Click on the link to view and download the PDF Checchucci Guitar Drawing
The drawing is full size and includes primary measurements and general details. Some features I recorded in greater detail because the designs are handsome or the style of construction is interesting. I have omitted representing the inlaid ivory arabesques because they would have been time-consuming and difficult to render accurately. I believe the photos that are included in this description will better represent this feature.
The back is constructed with seventeen deeply fluted ribs of ebony inlaid with ivory arabesques. Each rib is separated by a triple spacer of ivory-ebony-ivory varying in width around 2mm. The back is not perfectly constructed. At any cross-section the widths of the ribs are uneven. The rib edges in several locations are also uneven and the center rib is tilted (you can see this in the photo) so that the bass side is higher than the treble in the area
of the deepest part of the back. Inconsistencies such as these made it difficult to make templates of the longitudinal and cross-sectional profiles. I decided to use the bottom of the flute of the center rib for the longitudinal profile. The cross-sectional profile is represented showing the tilted rib but without the flutes.
|Photo: Museum of fine Arts, Boston|
The elaborate aesthetic of the arabesques continues onto the neck and fingerboard and both face and back of the peghead.
Looking closely, the triple line that borders the heel continues the length of the neck as seen in the photo. There is a second triple line that is visible only as a single line running along the bottom edge of the fingerboard. This area of the neck and over-lying soundboard had been damaged at some point and incompletely restored.
The tuning pegs are ivory and most likely are original.
On the face of the peghead all of the elements come together in a balanced design. The center panel of black ebony with arabesques is delineated by triple lines of ivory-ebony-ivory mitred at the corners. A field of reddish-brown wood surrounds the center panel and frames the two rows of ivory pegs. This, in turn, is edged with the triple lines. The scalloped edge is actually solid black ebony glued to the edges of an unknown wood that forms the core of the head. The two joints of this assembly are hidden under the outer most triple lines. The end of the peghead is veneered on top with black ebony while the exposed end of the core is painted black.
The rear of the peghead retains the same design motifs but accommodates the V-joint of the neck. Notice (between the first and second set of pegs) how the arabesque flows uninterrupted from the curved surface of the neck onto the centre panel of the peghead. The same reddish-brown veneer that comprises the bordering field on the face of the head is used on the rear, including covering the end of the head. To complete the design two triple edge lines run off the end of the head rather than closing with a perpendicular line joining the two as on the face.
Black mastic arabesques surround the rose and embellish the area below the bridge. The tiered rose is gilded parchment with red accents. A ring of thirty-two ivory triangles set in black mastic bordered on each side by triple lines of ebony-ivory-ebony completes the design.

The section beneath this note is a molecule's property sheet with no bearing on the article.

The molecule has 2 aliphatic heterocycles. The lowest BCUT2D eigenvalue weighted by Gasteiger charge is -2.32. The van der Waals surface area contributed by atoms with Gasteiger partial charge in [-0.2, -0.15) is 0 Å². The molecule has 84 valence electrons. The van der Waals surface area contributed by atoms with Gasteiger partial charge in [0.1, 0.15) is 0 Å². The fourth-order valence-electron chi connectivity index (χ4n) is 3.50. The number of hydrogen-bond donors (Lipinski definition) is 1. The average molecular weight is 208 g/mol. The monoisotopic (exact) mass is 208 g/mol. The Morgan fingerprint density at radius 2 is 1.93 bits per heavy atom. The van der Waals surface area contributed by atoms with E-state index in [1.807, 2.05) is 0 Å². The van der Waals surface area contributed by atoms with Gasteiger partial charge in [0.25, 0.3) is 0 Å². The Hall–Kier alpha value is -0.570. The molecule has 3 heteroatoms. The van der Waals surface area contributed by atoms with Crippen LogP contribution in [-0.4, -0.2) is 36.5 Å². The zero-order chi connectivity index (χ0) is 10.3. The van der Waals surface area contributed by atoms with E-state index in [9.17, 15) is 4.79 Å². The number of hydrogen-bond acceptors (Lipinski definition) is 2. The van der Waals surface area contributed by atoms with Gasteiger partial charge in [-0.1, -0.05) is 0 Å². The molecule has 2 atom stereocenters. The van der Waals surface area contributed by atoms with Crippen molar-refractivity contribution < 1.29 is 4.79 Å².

The bridge is a modern replacement. I marked the position of the front edge of the bridge on my plan but I did not include a drawing of it. I think it was designed and constructed in such a manner as to compensate for problems arising during restoration and is only marginally representative of historical practice. My explanation is complicated: Any marks on the soundboard denoting the position of the original bridge are covered by the foot-print of the present bridge. This bridge measures 15.6mm front to rear and was likely constructed a little larger than the original in order to conceal the usual damage to the soundboard associated with a bridge that has detached. The replacement bridge is centered on the soundboard as you can see by comparing its position to the peak of the arabesque that is centered on the soundboard. However, the strings are attached to the bridge off-center to the treble side. This arrangement compensates for two construction features previously noted. First, the heel of the neck is off-center to the treble. Second, the angle of the neck is angled towards the bass to the extent that the nut is in line with the center-line of the guitar body. As a result of this manipulation the strings do lie properly over the fingerboard and the guitar is playable. There is no way to know whether this arrangement is a re-construction of the original.
The border around the perimeter of the soundboard is composed of 104 parallelograms of ivory set diagonally in black mastic in such a way as to create a saw-tooth pattern. The outer edge of the design is bound by an ebony/ivory strip while the inner edge is delineated by an ivory/ebony strip.
Acknowledgements. I would like to thank Darcy Kuronen, Pappalardo Curator of Musical Instruments, Museum of Fine Arts, Boston for arranging my visit and sharing his knowledge and enthusiasm.
All photos are by the author unless otherwise noted.